13. 13.  A fundraiser can be a party, dance, dinner organized for the express purpose of raising money for a cause or organization.
  14. 14.  Symposiums  Trade shows  Retreats and team Building  “Green” meetings  Business dinners  Conclave  Breakout session  Colloquium  Networking events  Plenary or General Session
  15. 15.  The work involved in planning, organizing and conducting a major event can be sufficiently great to require the recruitment of a large team of people. Members of the team may be involved on a full-time, part-time, contractor, casual and voluntary basis. At the head of the team is the Event Director whose job it is to keep everyone working together for a considerable period of time.
  16. 16.  are responsible for attracting the right audience, making sure an event complies with local and national safety regulations and, in some cases, securing a backup location for an event. A successful venue manager must have strong communication skills, an educational background in business or communications and the ability to travel at the last minute. 
  17. 17.  is essentially the head traffic controller of a live theater or television production  Once the stage manager has a good idea of what the producer and director want and how the show is supposed to progress, he delegates tasks to other stage hands, such as costume directors or audio- visual specialists.  Before rehearsals begin, the stage manager usually meets with the director and producer to get a basic concept of what they want the show to look like or achieve.
  18. 18.  On the day of the live performance, a stage manager quickly checks that everything is working the way it should and that everyone, including staff, is available. He works with his crew and other individuals such as ticket salespeople at the door to make sure that initial settings on equipment are ready and that people have access to the venue when promised.  When a show is over, the stage manager usually handles things such as an after-production party, making sure props, sets and costumes are put back into storage and returning any equipment that was borrowed.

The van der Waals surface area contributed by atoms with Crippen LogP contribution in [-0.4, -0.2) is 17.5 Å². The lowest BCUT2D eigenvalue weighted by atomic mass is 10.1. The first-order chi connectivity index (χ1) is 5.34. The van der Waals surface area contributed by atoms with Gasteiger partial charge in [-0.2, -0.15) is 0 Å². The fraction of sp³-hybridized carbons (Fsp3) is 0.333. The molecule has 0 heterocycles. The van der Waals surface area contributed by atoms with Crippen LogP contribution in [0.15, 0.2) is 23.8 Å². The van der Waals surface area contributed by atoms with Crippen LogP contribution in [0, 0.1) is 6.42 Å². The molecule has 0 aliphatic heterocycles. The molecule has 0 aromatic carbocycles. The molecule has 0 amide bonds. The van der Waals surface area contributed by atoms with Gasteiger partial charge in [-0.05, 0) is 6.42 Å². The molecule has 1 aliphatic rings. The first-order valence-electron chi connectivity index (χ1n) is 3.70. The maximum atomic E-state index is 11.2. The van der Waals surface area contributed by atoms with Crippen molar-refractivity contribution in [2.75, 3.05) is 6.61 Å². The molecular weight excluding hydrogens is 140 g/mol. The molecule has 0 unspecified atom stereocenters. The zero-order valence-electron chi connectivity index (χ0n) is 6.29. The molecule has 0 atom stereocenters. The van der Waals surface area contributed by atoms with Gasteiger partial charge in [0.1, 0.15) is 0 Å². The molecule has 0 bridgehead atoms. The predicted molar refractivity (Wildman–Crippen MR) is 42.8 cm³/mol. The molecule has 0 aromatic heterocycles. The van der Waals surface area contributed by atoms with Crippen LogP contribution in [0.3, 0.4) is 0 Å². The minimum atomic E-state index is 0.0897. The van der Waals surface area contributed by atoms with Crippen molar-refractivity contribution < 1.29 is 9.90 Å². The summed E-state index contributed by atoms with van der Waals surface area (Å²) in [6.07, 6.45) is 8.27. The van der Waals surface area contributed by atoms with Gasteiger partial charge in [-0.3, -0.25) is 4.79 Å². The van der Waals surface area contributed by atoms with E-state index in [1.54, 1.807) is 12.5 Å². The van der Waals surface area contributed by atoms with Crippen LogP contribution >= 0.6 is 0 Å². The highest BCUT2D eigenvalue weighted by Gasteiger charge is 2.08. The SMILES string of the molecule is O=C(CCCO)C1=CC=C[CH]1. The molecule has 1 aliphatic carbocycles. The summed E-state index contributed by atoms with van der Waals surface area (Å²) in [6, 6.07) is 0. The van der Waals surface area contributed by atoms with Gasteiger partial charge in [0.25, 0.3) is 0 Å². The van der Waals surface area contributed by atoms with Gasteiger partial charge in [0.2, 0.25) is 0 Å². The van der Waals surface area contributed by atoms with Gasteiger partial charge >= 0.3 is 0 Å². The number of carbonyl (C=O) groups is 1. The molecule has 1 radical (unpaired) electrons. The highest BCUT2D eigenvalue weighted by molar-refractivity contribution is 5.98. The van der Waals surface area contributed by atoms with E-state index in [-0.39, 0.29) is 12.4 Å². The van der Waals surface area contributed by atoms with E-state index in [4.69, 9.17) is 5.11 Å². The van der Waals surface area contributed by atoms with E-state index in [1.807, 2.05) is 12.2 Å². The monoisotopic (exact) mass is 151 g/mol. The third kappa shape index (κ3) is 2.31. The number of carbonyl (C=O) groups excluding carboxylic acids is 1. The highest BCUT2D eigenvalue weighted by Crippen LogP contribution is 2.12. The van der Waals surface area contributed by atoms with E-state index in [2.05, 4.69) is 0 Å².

19. 19. Lighting technicians  involved with setting up and controlling light equipment.  responsible for the design and execution of the electrical distribution and lighting plan for a production. Audio technician, sound engineer or audio engineer  makes sure that any audio and/or sound coming from a live or taped source is processed as clearly as possible.  makes sure that any audio/sound is picked up by microphones, amplifiers, etc.
  20. 20. Audiovisual Technicians  operate the equipment used in the development and delivery of audiovisual presentations.  assist recording production engineers, educators and program producers and presenters to produce sound, vision and multimedia products such as television and film productions, CDs, DVDs and video sequences.  design, assemble, operate and maintain sound and vision recording, mixing and production equipment.
  21. 21. DECORATORS or EVENT DESIGNER  Works closely with the client and event manager to take the vision and transform it into a reality  If you need help choosing a style and theme, or figuring out the final details, and event designer is available to listen to your ideas, as well as offer expert design advice, suggestions, and creative solutions.
  22. 22. FLORIST  Design and create arrangements of flowers in wreaths, bouquets, vases and centerpiece elements.  May design an entire room or outdoor areas, and fill them with flowers in a pleasing arrangement
  23. 23.  Keep a list of names of potential workers so that if they are needed and capable in working with an Events team, they will be contacted and hired.
  24. 24.  A majority of event organizers do not own all the equipments used when hosting a party such as tents, chairs, lighting, and tables.  They usually lease them from equipment party rental businesses.